Sunday 30 June 2019

Weekend in Oxfordshire

A bit of crammed weekend as off to Uganda tonight in search of Shoebill and Gorillas but managed to get the heath trap out last night at the Old Vic, completed the Otmoor butterfly transect, planted out some Pumpkins with Jacob and helped out at Sunfest where Holly was hosting an art stall. 

 Another Privet Hawkmoth at the Old Vic 
 Scarlet Tiger in the trap- the first one I've had round here at light 
 Four-dotted Footman- I think a first for the Old Vic 
Holly's card stand at Sunfest- I think I ended up spending more on cheeseburgers and drinks in the 32 degrees than she made in sales. Here's Holly's online shop HERE

Well it is Sunday

The main problem is that green issues have been annexed and stolen by the left wing. Left, right and central politics is tribalism and the climate and ecological emergency is beyond tribes- it is beyond political tribes, beyond nation states, beyond left and right, beyond social groups, beyond race- this is the white walker threat, this is the threat of extinction of the entire species, this is death versus life.
While tribalism provides the human species with the ability to differentiate and specialise, it also provides the necessary compartmentalisation for self selective extinction. Those extremist elements of one tribe will conflict with other tribes and will self annihilate. It will be those individuals who are blinkered with hatred or blind obedience to hateful leaders that will choose to thin themselves out for the benefit of the whole species. Additionally some spiritual martyrs will also sacrifice themselves while highlighting options to the self destructive- who will destroy their rescuers.
Beyond politics, beyond tribalism there seems to be no better unifying concept than individual morality and the projection of positive or negative consciousness, actions motivated by emotions, emotions in the context of species level ideology and the recognition that goals should be set within the framework of one planet, one infinite nature, one human species, one chance.
The end (of the unsustainable capitalist dominated paradigm) really is near (within a generation or two) and the best chance of survival is for the right to deliver moral based (moderated by environmental and social indices) market force driven corporate structures, the left to provide the solutions to market failure and to deliver non-fiscal wealth generating structures and for the centrists to provide the bridge between the left and right.
In the meantime the forces of extremism; primarily fundamental capitalism but also fundamental religion, extreme liberalism and extreme tribalism/nationalism, extreme human-centrics will push the planet to the brink of the abyss, to the very edge of extinction of all life and all humans - where in the darkest hour, that final chance- everything will change and the new sustainable paradigm will be forged from that immense pressure in that immense global showdown, where unification, morality and faith will have to prevail in some shape and form to counter the threat of the emerging super human ruling class, a global dictatorship, mass enslavement, the collapse of global ecosystems and the destruction of Earth.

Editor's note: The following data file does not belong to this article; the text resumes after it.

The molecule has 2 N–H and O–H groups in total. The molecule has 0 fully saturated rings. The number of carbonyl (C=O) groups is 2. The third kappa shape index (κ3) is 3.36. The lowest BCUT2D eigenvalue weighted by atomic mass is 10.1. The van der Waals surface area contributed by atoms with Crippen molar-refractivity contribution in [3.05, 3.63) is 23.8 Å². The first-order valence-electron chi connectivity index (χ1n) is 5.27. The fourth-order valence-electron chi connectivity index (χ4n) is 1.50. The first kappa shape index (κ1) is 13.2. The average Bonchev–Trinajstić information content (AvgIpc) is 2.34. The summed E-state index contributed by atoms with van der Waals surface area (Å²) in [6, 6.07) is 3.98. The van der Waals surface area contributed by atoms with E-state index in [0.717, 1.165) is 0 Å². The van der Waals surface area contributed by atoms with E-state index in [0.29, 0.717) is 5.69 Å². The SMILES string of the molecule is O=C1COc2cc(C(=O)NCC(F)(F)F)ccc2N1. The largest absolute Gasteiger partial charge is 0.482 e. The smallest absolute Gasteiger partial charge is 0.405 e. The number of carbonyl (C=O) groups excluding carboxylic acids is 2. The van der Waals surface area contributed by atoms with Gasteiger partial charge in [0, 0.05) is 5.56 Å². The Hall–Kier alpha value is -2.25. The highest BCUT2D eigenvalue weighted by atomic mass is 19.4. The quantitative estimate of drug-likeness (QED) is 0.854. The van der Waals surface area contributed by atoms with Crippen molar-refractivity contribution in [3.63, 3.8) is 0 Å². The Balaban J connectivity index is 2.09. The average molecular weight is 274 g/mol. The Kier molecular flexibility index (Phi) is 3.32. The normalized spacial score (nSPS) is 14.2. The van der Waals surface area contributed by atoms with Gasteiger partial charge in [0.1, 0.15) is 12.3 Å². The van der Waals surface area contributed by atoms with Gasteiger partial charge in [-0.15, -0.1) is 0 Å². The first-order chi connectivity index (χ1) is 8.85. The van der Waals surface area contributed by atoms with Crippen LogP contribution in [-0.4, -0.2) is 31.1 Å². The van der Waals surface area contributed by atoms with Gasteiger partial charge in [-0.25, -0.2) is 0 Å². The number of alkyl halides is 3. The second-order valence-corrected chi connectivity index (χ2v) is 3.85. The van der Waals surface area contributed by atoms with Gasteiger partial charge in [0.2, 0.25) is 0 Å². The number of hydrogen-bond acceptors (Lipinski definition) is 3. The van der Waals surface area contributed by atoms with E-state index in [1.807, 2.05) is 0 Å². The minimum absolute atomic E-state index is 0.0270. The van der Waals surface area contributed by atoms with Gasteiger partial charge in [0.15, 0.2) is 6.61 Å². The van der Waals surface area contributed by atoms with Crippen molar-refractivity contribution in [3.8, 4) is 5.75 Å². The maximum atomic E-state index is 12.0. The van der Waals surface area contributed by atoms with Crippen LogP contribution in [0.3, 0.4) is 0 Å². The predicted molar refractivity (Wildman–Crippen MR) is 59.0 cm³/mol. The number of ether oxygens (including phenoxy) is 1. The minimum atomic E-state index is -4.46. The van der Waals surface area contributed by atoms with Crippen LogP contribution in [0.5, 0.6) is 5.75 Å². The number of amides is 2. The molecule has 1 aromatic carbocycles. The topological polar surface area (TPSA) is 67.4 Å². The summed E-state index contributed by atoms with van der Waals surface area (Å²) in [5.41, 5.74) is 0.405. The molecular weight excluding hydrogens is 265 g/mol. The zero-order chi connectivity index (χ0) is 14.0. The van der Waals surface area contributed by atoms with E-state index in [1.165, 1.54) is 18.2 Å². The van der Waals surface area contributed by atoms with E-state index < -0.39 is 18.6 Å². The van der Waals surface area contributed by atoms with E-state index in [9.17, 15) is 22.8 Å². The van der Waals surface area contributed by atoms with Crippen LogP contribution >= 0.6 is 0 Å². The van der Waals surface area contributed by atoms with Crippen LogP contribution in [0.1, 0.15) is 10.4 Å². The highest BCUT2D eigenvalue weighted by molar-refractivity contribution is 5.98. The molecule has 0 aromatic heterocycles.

It will not be environmentalists or the left wing that save nature from the human threat (the biggest threat environmentalists face is the wishy washy hypocrites and extremist contingent of their own tribe). Only a pan-tribal, pan-political movement will do the job.

Saturday 29 June 2019

New moth trap set up

So I've managed to set up the Robinson's trap up in the moth room at the Beddington 'obs' by building a platform at the window. When I say platform I mean a table and a load of books with the trap balancing on top. 

Despite the recent hot days the nights have been cool and there has been a brisk east cool breeze and I haven't had a chance yet to see how well this will work. 

The highlight has been a Shoulder-striped Wainscot a new for year. 

The actinic conversion 
The MV conversion 
Shoulder-striped Wainscot 

Tuesday 25 June 2019

Big Moth Night

A muggy night at the Beddington Farmlands light trap produced the biggest night of the year so far with 77 species. A few highlights below.

Painted Ladys are undergoing an invasion at the moment with large numbers on the south coast and penetrating into Surrey and London. I'm seeing ones and twos more or less everywhere. The invasion is occurring right across Eurasia to at least as far East as the Caucasus. 

Spent most of the day working through the moths and also did a bit in the Obs garden. 

 Blue-bordered Carpet
 Silky Wainscot 
 Obscure Wainscot 
 Reddish Light Arches 
 Bulrush Veneer, Calamtropha paludella 
 Diamond-back Marble, Eudemis profundana (above and below)